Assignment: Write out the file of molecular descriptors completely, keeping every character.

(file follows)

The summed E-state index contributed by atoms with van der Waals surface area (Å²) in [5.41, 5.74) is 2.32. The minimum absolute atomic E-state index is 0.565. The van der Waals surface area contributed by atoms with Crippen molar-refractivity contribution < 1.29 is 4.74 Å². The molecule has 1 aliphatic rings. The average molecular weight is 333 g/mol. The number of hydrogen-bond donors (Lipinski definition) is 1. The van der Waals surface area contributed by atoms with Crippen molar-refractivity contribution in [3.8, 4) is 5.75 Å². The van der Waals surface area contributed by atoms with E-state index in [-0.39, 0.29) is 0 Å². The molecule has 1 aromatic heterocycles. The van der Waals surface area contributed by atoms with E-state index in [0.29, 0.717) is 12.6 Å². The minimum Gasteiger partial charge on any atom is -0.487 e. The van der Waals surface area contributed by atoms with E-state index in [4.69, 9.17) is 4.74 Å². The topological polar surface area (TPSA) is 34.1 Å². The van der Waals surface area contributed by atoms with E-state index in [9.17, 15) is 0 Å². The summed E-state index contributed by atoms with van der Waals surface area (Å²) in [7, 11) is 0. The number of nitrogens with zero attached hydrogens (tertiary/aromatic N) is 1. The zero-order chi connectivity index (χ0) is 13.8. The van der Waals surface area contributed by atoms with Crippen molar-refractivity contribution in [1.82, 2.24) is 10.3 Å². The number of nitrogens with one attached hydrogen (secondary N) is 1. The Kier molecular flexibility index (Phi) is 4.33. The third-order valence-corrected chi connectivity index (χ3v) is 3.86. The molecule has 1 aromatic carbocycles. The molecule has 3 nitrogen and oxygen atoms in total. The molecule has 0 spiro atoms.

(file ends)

The summed E-state index contributed by atoms with van der Waals surface area (Å²) in [5.41, 5.74) is 2.32. The minimum absolute atomic E-state index is 0.565. The van der Waals surface area contributed by atoms with Crippen molar-refractivity contribution < 1.29 is 4.74 Å². The molecule has 1 aliphatic rings. The average molecular weight is 333 g/mol. The number of hydrogen-bond donors (Lipinski definition) is 1. The van der Waals surface area contributed by atoms with Crippen molar-refractivity contribution in [3.8, 4) is 5.75 Å². The van der Waals surface area contributed by atoms with E-state index in [-0.39, 0.29) is 0 Å². The molecule has 1 aromatic heterocycles. The van der Waals surface area contributed by atoms with E-state index in [0.29, 0.717) is 12.6 Å². The minimum Gasteiger partial charge on any atom is -0.487 e. The van der Waals surface area contributed by atoms with E-state index in [4.69, 9.17) is 4.74 Å². The topological polar surface area (TPSA) is 34.1 Å². The van der Waals surface area contributed by atoms with E-state index in [9.17, 15) is 0 Å². The summed E-state index contributed by atoms with van der Waals surface area (Å²) in [7, 11) is 0. The number of nitrogens with zero attached hydrogens (tertiary/aromatic N) is 1. The zero-order chi connectivity index (χ0) is 13.8. The van der Waals surface area contributed by atoms with Crippen molar-refractivity contribution in [1.82, 2.24) is 10.3 Å². The number of nitrogens with one attached hydrogen (secondary N) is 1. The Kier molecular flexibility index (Phi) is 4.33. The third-order valence-corrected chi connectivity index (χ3v) is 3.86. The molecule has 1 aromatic carbocycles. The molecule has 3 nitrogen and oxygen atoms in total. The molecule has 0 spiro atoms.